2011 NHL Stanley Cup Finals Game 5 - Vancouver 1, Boston 0 – Canucks lead series, 3-2
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This really is becoming hockey’s imitation of the 1960 World Series. The Vancouver Canucks hope that the ultimate outcome of these Stanley Cup Finals will indeed match the resolution of the World Series just over half a century ago.
When the Canucks once again topped the Boston Bruins not only by a one-goal margin, but by a 1-0 score, in hockey’s world championship series, the remarkably schizoid patterns of this series were affirmed. Boston tore through Vancouver twice in New England, but while the Bruins have been extremely competitive in Western Canada and the province of British Columbia, the Eastern Conference champions have absorbed three one-goal defeats in low-scoring but intensely exciting contests. Game 1 was a gut punch caused by a Raffi Torres goal for Vancouver with just 18.5 seconds left in regulation. Game 2 proved to be just as frustrating for the Bs, who watched a crazy scramble unfold near the goal mouth just 11 seconds into overtime, allowing Alex Burrows to bury the game winner for the Canucks.
On Friday night, a similarly stinging sequence – just one – put the Bruins on the brink in the Cup finals, as Vancouver’s Maxim LaPierre took advantage of a hard bounce off the boards behind the net and slipped the puck just over the goal line from a severe left angle. The shot barely beat Boston goalie Tim Thomas, but it did the trick, and that’s why the President’s Trophy winner is now one game away from upholding a remarkable progression in Canadian sports history. The last two times a Canadian city has hosted the Olympic Games, that city’s hockey team has won the President’s Trophy and the Stanley Cup the following year. In 1976, Montreal hosted the Summer Olympics. In 1977, the Montreal Canadiens won the President’s Trophy and the Cup. In 1988, Calgary hosted the Winter Olympics, which meant that the Calgary Flames were on their way to the President’s Trophy and Lord Stanley’s great trophy in 1989. Last year, Vancouver hosted the Winter Games, and here we are: The Canucks, bereft of a title in 41 years of existence, are now one win away. It’s an improbable occurrence if viewed through the prism of the aggregate score in this series, and that’s where the 1960 World Series angle comes into the picture.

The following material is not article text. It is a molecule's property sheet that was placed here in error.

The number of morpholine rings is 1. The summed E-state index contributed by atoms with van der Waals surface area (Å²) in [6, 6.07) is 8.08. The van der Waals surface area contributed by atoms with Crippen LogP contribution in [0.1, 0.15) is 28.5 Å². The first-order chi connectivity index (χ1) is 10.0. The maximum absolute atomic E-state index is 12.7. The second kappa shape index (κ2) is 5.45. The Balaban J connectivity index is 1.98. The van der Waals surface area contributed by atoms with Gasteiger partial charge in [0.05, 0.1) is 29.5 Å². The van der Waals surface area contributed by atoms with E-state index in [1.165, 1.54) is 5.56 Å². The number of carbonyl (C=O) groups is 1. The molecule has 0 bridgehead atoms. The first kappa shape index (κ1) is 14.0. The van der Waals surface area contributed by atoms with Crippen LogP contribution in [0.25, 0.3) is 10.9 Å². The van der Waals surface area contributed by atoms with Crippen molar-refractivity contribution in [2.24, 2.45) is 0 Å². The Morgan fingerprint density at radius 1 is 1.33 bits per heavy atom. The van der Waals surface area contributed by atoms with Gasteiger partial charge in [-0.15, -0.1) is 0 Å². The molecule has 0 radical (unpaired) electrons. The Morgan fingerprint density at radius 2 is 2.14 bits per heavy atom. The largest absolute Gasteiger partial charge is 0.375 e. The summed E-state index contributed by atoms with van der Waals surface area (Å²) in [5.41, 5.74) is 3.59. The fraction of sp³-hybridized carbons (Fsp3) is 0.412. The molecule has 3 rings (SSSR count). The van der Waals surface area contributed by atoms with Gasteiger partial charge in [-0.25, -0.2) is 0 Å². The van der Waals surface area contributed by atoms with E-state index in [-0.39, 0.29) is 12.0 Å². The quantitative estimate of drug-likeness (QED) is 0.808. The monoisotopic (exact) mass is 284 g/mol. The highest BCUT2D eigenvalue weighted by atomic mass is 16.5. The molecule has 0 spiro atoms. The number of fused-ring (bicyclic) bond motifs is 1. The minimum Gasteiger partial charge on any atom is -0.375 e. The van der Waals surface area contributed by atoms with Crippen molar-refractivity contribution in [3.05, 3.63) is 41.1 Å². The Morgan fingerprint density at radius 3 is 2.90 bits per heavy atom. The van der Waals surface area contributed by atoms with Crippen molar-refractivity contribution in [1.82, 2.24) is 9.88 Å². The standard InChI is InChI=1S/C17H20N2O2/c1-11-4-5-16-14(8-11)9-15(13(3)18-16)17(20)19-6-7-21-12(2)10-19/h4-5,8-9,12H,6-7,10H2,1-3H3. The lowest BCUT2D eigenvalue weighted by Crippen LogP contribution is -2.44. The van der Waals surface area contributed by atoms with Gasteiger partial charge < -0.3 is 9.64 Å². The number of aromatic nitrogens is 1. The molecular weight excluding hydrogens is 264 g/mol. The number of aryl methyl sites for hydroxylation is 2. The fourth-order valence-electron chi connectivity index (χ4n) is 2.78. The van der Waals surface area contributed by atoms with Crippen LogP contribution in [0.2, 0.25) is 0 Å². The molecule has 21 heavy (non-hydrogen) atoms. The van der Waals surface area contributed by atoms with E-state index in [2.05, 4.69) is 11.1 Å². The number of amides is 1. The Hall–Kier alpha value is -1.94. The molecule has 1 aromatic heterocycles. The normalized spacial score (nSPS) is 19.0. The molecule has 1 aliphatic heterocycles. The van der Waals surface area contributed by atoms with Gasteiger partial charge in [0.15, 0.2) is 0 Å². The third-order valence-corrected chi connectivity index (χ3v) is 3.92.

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In Major League Baseball’s ultimate throwdown 51 years ago, the New York Yankees badly outscored the Pittsburgh Pirates over the course of seven games. The Yankees racked up 55 runs to just 27 for the Bucs, but Pittsburgh won four games to just three for the Pinstripes. Pittsburgh’s four victories were achieved in white-knuckle games – the Pirates’ average margin of victory was a scant 1.75 runs. Meanwhile, the Yankees’ three wins occurred by a combined total of 35 runs (38-3). Pittsburgh took Game 7 by a 10-9 count to steal the series, shocking the baseball world against the dominant team of the day.
Now, over 50 years later, it’s clear that Vancouver has inhabited Pittsburgh’s place, while the Bruins are – weirdly for a New England team – occupying the position the Yankees once held. Vancouver’s one-goal win merely reduced Boston’s overall goal margin from plus-nine to plus-eight. That’s right – Boston has scored 14 goals in this series to just six for Vancouver. Yet, the Canucks’ unerring ability to win all the tight games in the Cup finals has them in the driver’s seat as this show heads back to Boston.
We’ll see if the Yankees – make that the Bruins – can stay alive.
By: Matt Zemek
ProHockey-fans.com Staff Writer
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